Friday, October 01, 2004
Forty years ago next week, the administration of the University of California of Berkeley, at the behest of Senator William Knowland, forbade students from organizing on campus for off-campus political activity, such as the daily picket lines sponsored by the Congress of Racial Equality (CORE) that were then occurring in front of restaurants in Oakland’s Jack London Square that refused to hire men & women of color. The students felt that this ban was clearly an unconstitutional abridgement of the rights of the freedom of speech & assembly and determined to challenge it with a test case. One student, Jack Weinberg, set up a card table at the Bancroft Way entrance to Sproul Plaza and was promptly taken into custody by the campus police who deposited him into a Berkeley police car for a quick trip down to the station.
Something, however, happened. As the car got ready to leave Sproul Plaza, it found its path blocked by students who had spontaneously gathered around. Not ten or twenty students. Not even hundreds. Thousands of students gathered and by simply standing around the police car for the next 36 hours set off the first “campus rebellion” of the 1960s. In short order, the roof of the police car – Weinberg & the cops still inside – became the stage for an impromptu & powerful teach-in, as speaker after speaker explained why what the University was doing was wrong and why as students and as citizens they had a responsibility to halt this. None proved more eloquent than a lanky philosophy major by the name of Mario Savio.
In 1964, it took the entire school year for the events set off by this unplanned moment of refusal to play themselves out. The crowd around the police car coalesced into the Free Speech Movement (FSM), led by Savio, David Goines, Bettina Aptheker, Art Goldberg, Michael Rossman & many, many others. There was a sit-in in the administration building, followed by hundreds of arrests. The portly & evil assistant district attorney assigned to prosecute the students at the sit-in would himself become famous & go on to become Ronald Reagan’s portly & evil attorney general. But the students ultimately won, earning permanently the right to organize protests.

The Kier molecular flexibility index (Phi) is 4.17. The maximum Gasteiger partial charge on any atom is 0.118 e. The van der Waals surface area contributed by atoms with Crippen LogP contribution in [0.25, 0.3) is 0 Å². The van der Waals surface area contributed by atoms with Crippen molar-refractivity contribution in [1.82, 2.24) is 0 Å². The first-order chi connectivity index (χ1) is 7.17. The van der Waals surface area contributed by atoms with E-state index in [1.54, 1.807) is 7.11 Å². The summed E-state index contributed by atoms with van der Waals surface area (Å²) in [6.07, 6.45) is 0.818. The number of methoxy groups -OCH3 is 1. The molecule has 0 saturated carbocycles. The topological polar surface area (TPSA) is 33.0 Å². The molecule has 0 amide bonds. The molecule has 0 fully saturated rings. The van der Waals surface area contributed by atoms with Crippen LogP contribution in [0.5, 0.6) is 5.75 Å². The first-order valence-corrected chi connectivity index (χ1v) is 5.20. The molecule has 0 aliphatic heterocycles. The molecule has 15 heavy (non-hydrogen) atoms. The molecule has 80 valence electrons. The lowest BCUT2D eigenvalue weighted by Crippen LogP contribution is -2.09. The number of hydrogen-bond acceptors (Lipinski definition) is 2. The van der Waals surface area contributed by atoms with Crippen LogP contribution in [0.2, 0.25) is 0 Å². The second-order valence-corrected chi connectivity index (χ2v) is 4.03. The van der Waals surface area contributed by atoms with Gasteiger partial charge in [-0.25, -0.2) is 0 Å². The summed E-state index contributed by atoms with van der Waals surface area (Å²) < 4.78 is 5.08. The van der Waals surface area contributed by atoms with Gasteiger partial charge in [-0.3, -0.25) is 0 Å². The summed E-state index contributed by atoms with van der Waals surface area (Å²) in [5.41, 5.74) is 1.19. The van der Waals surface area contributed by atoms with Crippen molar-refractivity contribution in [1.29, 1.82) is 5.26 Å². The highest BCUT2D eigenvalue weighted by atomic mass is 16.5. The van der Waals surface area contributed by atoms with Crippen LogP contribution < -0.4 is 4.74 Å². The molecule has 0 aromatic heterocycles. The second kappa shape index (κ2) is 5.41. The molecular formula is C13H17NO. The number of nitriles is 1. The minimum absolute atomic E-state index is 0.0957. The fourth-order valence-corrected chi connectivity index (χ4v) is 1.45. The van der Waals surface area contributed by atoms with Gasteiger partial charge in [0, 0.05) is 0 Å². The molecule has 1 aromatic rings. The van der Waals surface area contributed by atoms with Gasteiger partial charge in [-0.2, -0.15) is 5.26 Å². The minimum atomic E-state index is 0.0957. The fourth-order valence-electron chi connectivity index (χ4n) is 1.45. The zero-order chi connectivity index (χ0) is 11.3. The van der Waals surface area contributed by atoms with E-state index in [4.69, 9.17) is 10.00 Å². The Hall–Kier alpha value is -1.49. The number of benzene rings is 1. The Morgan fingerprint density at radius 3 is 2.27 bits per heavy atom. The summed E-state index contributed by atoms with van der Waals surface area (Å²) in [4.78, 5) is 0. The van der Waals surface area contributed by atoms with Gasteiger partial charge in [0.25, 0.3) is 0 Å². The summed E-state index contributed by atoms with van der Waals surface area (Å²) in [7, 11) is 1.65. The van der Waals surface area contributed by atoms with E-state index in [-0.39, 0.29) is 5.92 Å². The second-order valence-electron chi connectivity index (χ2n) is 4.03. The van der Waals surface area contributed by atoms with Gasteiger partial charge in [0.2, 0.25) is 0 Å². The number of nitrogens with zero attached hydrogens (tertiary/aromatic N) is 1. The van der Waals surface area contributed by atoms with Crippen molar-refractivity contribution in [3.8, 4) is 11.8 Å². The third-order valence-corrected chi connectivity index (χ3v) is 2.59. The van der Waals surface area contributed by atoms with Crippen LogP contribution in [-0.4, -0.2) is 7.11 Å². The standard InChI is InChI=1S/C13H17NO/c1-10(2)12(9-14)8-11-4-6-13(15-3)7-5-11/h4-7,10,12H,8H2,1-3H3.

What flowed from that initial spontaneous event would take days to explain here, just as it took years, literally, to be absorbed by a society that was only then beginning to understand that it was sliding into the morass of the Vietnam War. Indeed, it would be the following fall of 1965 when UC Berkeley also would see the very first anti-war teach-in in the United States, the one for which they coined the phrase “teach-in.”
Forty years have seen enormous changes in this nation. Weinberg, who became famous (or infamous) for his phrase “Never trust anyone over 30” is twice that age. Savio, who worked hard to avoid being chewed up by the media as the first “celebrity protestor,” went on to become a professor at Sonoma State before dying of a heart attack at the age of 53. One student who was part of the Sproul Hall sit-in went on to build the first Apple Computer.
At the time, I was a shipping clerk for PG&E, the utility company. I came by after work and spent that evening standing around the patrol car, listening to speeches – normally I would have been picketing a restaurant in Jack London Square. Frankly that event helped move me toward the decision to go to college in the first place, an idea that did not occur naturally in my family.
Next week – starting on Monday with a showing of the film Berkeley in the Sixties at the Free Speech Movement Café on campus – the UC community and the hundreds of surviving member of that old crowd around the police car will commemorate that extraordinary moment in U.S. history when students simply refused to let the inevitable happen & took control over their own destiny. The highlight will come on Friday, October 8th, at noon, when there will be a rally in Sproul Plaza, where FSM speakers will dissect the Patriot Act & other clear and present dangers to civil liberties that challenge us now. I plan to be at that rally, which will be gathered around a police car.